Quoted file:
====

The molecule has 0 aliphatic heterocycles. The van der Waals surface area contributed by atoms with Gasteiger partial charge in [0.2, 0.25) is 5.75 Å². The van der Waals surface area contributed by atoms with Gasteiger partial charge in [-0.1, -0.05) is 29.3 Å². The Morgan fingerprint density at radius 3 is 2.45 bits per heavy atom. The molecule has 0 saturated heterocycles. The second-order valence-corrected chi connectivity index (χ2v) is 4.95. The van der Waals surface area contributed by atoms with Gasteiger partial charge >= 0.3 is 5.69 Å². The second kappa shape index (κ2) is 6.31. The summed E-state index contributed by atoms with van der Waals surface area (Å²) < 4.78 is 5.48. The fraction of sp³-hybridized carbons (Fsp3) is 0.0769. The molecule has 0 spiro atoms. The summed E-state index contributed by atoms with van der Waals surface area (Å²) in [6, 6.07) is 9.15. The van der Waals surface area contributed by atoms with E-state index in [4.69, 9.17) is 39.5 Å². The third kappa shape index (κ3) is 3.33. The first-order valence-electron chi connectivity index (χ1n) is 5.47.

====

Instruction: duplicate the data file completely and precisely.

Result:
The molecule has 0 aliphatic heterocycles. The van der Waals surface area contributed by atoms with Gasteiger partial charge in [0.2, 0.25) is 5.75 Å². The van der Waals surface area contributed by atoms with Gasteiger partial charge in [-0.1, -0.05) is 29.3 Å². The Morgan fingerprint density at radius 3 is 2.45 bits per heavy atom. The molecule has 0 saturated heterocycles. The second-order valence-corrected chi connectivity index (χ2v) is 4.95. The van der Waals surface area contributed by atoms with Gasteiger partial charge >= 0.3 is 5.69 Å². The second kappa shape index (κ2) is 6.31. The summed E-state index contributed by atoms with van der Waals surface area (Å²) < 4.78 is 5.48. The fraction of sp³-hybridized carbons (Fsp3) is 0.0769. The molecule has 0 spiro atoms. The summed E-state index contributed by atoms with van der Waals surface area (Å²) in [6, 6.07) is 9.15. The van der Waals surface area contributed by atoms with E-state index in [4.69, 9.17) is 39.5 Å². The third kappa shape index (κ3) is 3.33. The first-order valence-electron chi connectivity index (χ1n) is 5.47.